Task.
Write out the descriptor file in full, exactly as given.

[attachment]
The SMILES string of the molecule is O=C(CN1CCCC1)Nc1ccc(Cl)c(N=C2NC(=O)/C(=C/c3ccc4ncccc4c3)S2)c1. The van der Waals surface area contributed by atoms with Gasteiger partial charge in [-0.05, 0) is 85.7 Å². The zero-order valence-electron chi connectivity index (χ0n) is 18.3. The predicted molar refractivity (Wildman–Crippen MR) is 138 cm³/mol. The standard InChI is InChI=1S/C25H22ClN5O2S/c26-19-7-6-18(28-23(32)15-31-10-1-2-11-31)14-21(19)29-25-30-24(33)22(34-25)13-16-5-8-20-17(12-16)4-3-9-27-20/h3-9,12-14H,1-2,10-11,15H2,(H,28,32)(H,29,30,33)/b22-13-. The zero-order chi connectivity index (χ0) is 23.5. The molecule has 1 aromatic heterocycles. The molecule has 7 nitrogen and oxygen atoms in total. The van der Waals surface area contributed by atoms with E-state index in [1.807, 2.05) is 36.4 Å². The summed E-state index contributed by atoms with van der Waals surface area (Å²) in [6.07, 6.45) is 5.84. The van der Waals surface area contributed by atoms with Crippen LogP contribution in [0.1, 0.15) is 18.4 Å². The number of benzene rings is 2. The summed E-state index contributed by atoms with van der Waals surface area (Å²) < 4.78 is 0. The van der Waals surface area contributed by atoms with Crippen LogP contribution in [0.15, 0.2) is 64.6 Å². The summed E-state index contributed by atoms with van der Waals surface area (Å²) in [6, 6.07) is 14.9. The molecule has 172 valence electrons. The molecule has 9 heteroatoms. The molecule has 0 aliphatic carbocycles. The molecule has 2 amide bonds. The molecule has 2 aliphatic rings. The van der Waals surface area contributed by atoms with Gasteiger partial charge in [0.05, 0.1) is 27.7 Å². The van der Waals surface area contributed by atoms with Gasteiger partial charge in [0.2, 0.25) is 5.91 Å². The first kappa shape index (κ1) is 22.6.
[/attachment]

The SMILES string of the molecule is O=C(CN1CCCC1)Nc1ccc(Cl)c(N=C2NC(=O)/C(=C/c3ccc4ncccc4c3)S2)c1. The van der Waals surface area contributed by atoms with Gasteiger partial charge in [-0.05, 0) is 85.7 Å². The zero-order valence-electron chi connectivity index (χ0n) is 18.3. The predicted molar refractivity (Wildman–Crippen MR) is 138 cm³/mol. The standard InChI is InChI=1S/C25H22ClN5O2S/c26-19-7-6-18(28-23(32)15-31-10-1-2-11-31)14-21(19)29-25-30-24(33)22(34-25)13-16-5-8-20-17(12-16)4-3-9-27-20/h3-9,12-14H,1-2,10-11,15H2,(H,28,32)(H,29,30,33)/b22-13-. The zero-order chi connectivity index (χ0) is 23.5. The molecule has 1 aromatic heterocycles. The molecule has 7 nitrogen and oxygen atoms in total. The van der Waals surface area contributed by atoms with E-state index in [1.807, 2.05) is 36.4 Å². The summed E-state index contributed by atoms with van der Waals surface area (Å²) in [6.07, 6.45) is 5.84. The van der Waals surface area contributed by atoms with Crippen LogP contribution in [0.1, 0.15) is 18.4 Å². The number of benzene rings is 2. The summed E-state index contributed by atoms with van der Waals surface area (Å²) < 4.78 is 0. The van der Waals surface area contributed by atoms with Crippen LogP contribution in [0.15, 0.2) is 64.6 Å². The summed E-state index contributed by atoms with van der Waals surface area (Å²) in [6, 6.07) is 14.9. The molecule has 172 valence electrons. The molecule has 9 heteroatoms. The molecule has 0 aliphatic carbocycles. The molecule has 2 amide bonds. The molecule has 2 aliphatic rings. The van der Waals surface area contributed by atoms with Gasteiger partial charge in [0.05, 0.1) is 27.7 Å². The van der Waals surface area contributed by atoms with Gasteiger partial charge in [0.2, 0.25) is 5.91 Å². The first kappa shape index (κ1) is 22.6.